2. Kinetic Fractionation
Occurs in
unidirectional (irreversible) reactions
reversible reactions that are not yet at equilibrium
diffusion or differential bond breaking
Heavier isotopes move more slowly (KE = ½ mv2)
Therefore react more slowly
Reaction products are depleted in the heavy isotope relative to the
reactants
All isotopes effects involving organic matter are kinetic
Why do heavier isotopes move more slowly?
Same kinetic energy, despite isotope
E = ½ mv2
If E is the same and mass increases, the v must decrease
Examples of Kinetic Fractionation
Three types of kinetic fractionation:
1. Unidirectional reactions
Example:
Carbon fixation via photosynthesis:
12CO + H O -> 12CH O + O
2
2
2
2 faster
13CO + H O -> 13CH O + O
2
2
2
2 slower
Organic matter gets depleted in 13C during photosynthesis (decreases in 13C)
2. Reversible reactions that are not yet at equilibrium
Example:
Evaporation of water vapor if not in equilibrium (net evaporation ie: N .Atlantic)
H216O(l) -> H216O(g) faster
H218O(l) -> H218O(g) slower
Water vapor gets depleted in 18O during net evaporation (decreases in 18O)
3. Diffusion
Example:
Diffusion of H2Oacross a cell membrane
H216O(l) outside cell -> H216O(l) inside cell faster
H218O(l) outside cell -> H218O(l) inside cell slower
Water vapor gets depleted in 18O during net evaporation (decreases in 18O)
Equilibrium Fractionation vs Kinetic Fractionation
The difference depends on the reason for the fractionation
Equilibrium fractionation occurs so that the total energy of the system is
minimized via forming the most stable bonds possible
Equilibrium is related to bond stability of the isotope
Kinetic fractionation occurs because smaller molecules move faster than
heavier molecules and therefore react more slowly
Kinetic is related to the speed of the isotope
13C in carbon
reservoirs
E & H Fig. 5.6
13C of atmospheric CO2 versus time
See Quay, 1992, Science
Raleigh Fractionation
A combination of kinetic and equilibrium isotope effects
• Kinetic when water molecules evaporate from sea surface (net
evaporation b/c system is not in equilibrium)
• Equilibrium effect when water molecules condense from vapor
to liquid form
A isotope fractionation reaction where products are isolated
immediately from the reactants will show a characteristic trend in
isotopic composition.
Raleigh Fractionation - Concept
• Vapor depleted in 18O
compared to ocean water
• Air masses transported to
higher latitudes where it is
cooler.
• Rain enriched in 18O, removed
from system (cloud)
• Cloud gets lighter
• Rain enriched in 18O, removed
from system (cloud), but less
enriched
Raleigh Fractionation – Characteristic trend
Example: Evaporation – Condensation Processes
18O in cloud vapor H2O(g) and condensate (H2O(l) rain)
plotted versus the fraction of remaining vapor for a
Raleigh process. Idealized:
• 20ºC – All vapor -9‰
• Just colder than 20ºC – Condensate starts to form,
more enriched in 18O, but is removed from the
system (rained out)
• The vapor continues to condense as the temperature
decreases – becoming more and more depleted in
18O
• Fractionation increases with decreasing temperature
• Same pattern for D/H isotopes - different scale
because more fractionation during the condensation
(ε = +78‰ rather than +9‰)
• This trend is used to reconstruct local
paleotemperature from in Antartica and
Greenland from ice cores
18O variation with time in Camp Century
ice core.
18O was lower in Greenland snow
during last ice age
15,000 years ago 18O = -40‰
10,000 to present 18O = -29‰
Reflects
1. 18O of precipitation
2. History of airmass – cumulative
depletion of 18O
http://www.youtube.com/watch?v=nZC5EMPZDFA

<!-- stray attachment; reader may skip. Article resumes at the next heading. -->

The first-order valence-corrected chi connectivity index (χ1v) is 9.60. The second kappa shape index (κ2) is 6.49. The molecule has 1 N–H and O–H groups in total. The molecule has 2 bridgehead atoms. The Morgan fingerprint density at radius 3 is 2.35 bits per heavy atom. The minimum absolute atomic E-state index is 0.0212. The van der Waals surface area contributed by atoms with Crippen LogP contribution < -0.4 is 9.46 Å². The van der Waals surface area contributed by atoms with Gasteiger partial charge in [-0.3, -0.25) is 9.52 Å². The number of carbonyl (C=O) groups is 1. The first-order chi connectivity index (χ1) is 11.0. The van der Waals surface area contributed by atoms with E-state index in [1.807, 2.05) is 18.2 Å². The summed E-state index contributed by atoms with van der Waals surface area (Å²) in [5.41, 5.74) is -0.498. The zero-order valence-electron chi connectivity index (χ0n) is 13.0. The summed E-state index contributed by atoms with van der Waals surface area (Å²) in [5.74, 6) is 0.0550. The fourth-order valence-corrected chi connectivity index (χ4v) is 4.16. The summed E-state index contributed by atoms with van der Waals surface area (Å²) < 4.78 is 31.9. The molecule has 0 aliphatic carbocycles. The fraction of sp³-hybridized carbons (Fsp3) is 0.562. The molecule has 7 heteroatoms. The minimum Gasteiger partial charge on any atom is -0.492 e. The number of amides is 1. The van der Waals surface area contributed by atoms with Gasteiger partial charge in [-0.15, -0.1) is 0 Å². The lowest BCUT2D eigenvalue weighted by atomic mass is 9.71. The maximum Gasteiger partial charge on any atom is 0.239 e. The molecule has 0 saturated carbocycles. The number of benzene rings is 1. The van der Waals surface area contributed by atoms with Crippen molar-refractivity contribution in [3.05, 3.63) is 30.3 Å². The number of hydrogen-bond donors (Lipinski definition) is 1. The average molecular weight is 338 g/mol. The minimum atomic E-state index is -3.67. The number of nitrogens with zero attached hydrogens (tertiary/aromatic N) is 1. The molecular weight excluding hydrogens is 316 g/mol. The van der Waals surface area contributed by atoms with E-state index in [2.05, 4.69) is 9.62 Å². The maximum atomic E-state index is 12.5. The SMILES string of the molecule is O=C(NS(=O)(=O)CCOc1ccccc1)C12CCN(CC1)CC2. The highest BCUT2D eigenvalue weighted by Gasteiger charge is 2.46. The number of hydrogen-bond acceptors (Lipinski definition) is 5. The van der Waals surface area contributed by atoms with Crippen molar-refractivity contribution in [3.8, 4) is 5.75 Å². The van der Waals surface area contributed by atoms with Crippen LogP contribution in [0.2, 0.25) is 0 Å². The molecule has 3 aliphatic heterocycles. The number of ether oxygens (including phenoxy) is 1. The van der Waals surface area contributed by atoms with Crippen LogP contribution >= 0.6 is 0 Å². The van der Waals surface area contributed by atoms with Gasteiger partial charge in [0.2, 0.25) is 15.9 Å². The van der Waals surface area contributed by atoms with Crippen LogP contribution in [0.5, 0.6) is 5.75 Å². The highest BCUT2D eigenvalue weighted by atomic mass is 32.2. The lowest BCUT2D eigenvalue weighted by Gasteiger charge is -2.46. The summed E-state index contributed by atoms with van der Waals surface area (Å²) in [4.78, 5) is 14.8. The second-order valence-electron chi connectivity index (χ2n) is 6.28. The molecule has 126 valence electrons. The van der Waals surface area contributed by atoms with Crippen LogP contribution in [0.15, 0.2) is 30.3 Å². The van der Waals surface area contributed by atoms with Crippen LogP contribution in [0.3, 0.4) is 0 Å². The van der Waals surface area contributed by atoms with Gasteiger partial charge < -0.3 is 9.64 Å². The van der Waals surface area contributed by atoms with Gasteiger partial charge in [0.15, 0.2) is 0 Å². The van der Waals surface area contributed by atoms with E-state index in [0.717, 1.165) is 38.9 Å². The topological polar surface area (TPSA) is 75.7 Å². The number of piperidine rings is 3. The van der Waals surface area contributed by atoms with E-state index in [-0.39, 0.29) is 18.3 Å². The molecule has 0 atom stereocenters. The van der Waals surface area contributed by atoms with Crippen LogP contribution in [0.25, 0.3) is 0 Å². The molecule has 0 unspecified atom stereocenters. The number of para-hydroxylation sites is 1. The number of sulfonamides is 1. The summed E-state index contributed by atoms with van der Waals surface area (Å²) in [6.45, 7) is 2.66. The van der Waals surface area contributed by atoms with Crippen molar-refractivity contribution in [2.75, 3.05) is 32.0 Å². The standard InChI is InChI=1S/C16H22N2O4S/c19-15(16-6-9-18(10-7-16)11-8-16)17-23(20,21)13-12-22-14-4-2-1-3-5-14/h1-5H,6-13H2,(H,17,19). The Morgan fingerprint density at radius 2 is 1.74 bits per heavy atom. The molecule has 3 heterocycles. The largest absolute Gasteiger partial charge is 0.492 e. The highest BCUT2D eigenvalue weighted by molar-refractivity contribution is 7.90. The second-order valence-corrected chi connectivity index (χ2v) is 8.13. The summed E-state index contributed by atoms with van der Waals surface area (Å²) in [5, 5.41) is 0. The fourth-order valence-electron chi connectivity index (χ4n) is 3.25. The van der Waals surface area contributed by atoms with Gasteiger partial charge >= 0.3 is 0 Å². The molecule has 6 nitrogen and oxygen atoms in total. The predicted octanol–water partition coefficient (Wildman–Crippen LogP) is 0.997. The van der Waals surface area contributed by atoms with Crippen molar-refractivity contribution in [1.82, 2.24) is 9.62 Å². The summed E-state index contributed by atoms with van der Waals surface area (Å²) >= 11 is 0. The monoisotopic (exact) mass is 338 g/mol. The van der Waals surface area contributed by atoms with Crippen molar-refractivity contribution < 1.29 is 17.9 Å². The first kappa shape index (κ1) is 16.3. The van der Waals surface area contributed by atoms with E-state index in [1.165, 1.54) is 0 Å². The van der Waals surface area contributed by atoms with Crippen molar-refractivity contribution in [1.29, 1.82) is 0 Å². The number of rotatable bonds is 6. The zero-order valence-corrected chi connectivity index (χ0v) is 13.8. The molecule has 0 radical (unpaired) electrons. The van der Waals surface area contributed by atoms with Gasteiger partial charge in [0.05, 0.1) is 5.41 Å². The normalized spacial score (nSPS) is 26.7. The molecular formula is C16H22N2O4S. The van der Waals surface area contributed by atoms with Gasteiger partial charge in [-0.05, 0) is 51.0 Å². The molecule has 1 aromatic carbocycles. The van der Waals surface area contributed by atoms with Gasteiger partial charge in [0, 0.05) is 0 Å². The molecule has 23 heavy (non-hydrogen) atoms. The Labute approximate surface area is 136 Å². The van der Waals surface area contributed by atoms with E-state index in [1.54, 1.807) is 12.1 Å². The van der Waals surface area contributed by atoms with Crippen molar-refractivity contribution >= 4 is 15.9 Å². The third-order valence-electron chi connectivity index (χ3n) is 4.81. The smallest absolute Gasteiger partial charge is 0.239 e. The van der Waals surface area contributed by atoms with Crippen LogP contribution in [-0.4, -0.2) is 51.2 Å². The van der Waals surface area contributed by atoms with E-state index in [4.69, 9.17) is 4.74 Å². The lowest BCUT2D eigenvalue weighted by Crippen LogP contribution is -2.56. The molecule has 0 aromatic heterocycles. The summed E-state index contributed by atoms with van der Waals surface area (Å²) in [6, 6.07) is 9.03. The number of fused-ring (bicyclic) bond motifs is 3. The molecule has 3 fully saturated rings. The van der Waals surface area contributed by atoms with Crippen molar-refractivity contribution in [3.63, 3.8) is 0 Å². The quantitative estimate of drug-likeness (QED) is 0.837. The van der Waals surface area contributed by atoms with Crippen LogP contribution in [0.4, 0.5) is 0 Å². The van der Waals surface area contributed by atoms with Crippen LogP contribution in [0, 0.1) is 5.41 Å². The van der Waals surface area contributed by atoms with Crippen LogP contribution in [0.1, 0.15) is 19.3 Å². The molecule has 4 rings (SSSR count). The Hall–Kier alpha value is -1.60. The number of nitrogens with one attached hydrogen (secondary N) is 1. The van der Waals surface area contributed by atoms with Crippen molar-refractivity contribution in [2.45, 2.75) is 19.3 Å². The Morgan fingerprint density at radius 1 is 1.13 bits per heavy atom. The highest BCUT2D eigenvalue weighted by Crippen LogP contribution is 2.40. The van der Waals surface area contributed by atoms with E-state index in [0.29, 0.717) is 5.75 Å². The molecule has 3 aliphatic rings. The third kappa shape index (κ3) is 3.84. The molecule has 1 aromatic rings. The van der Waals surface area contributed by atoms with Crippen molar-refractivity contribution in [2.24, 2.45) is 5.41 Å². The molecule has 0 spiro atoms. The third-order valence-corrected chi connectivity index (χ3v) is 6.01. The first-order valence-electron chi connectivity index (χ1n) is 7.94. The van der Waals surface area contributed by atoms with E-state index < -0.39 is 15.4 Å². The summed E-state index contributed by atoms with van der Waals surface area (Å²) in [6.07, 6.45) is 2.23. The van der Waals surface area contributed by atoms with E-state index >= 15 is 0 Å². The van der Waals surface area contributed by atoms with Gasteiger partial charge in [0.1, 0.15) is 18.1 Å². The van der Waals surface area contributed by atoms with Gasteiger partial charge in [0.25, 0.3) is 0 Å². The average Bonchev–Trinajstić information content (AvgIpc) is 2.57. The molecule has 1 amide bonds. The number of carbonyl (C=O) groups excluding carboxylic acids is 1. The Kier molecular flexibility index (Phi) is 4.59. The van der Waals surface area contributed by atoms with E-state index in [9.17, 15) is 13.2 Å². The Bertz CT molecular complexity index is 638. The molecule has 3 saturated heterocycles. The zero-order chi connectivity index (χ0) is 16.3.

Applications of Stable Isotopes
There are many applications of stable isotopes – especially in the study of past
conditions on earth
Three case studies in oceanography:
1.
2.
3.
Paleothermometer from foraminifera shells
Origin of organic matter
Estimate primary production in marine systems
Case study: 18O of forams in sediment to reconstruct
paleotemperature
HCO3- + Ca2+ ↔ CaCO3(s) + H+
Fractionation of 18O is temperature
dependent and well quantified in labs
The 18O of CaCO3 precipitated in forams
reflects the temperature
Preserved in marine sediments
Complicated because although this
relationship is well defined, depends on a
known 18O of water . That may change
due to ice volume.
Case Study: Estimation of temperature in
ancient ocean environments
CaC16O3(s) + H218O  CaC18O16O2 + H216O
The exchange of 18O between CaCO3 and H2O
The distribution is Temperature dependent
last
interglacial
Holocene
last glacial
18O of planktonic and benthic foraminifera
from piston core V28-238 (160ºE 1ºN)
Planktonic and Benthic differ due to differences
in water temperature where they grow.
Planktonic forams measure sea surface T
Benthic forams measure benthic T
Assumptions:
1. Organism ppted CaCO3 in isotopic equilibrium
with dissolved CO322. The δ18O of the original water is known
3. The δ18O of the shell has remained unchanged
Case study: 18O of forams in sediment to reconstruct
paleotemperature
Does the 18O of water in the ocean change over time?
Large scale Raleigh distillation
Net transfer of water from ocean to continental ice sheets make ice
very depleted in 18O and the oceans enriched in 18O, increasing the
18O of water about 1‰
In some cores, pore water can
be measured directly, which
gets around this issue.
Case study: 13C of bulk organic matter to determine source
Many people are interested in
the preservation in organic
matter in marine sediments
By looking at the 13C of an
organic material, it can say
something to how it was
produced (marine or
terrestrial) because the starting
material is so different in 13C
Complicated by C4 and CAM
plants.
C4 = grasses
Crassulacean acid metabolism, also known as CAM photosynthesis, is a carbon fixation pathway
that evolved in some plants as an adaptation to arid conditions
Case study: Profiles of DI13C and 18O to estimate primary
productivity
The profiles of DI13C and 18O
can be used to estimate primary
productivity
More photosynthesis in surface
results in a heavier DI13C,
resulting in a more positive 13C
in surface DIC
During respiration, 16O is
preferentially taken up, resulting
in a more positive 18O “left
over” in the water (obvious at O2
minimum)
Why does the 13C decrease
slightly at the O2 minimum?
North Atlantic data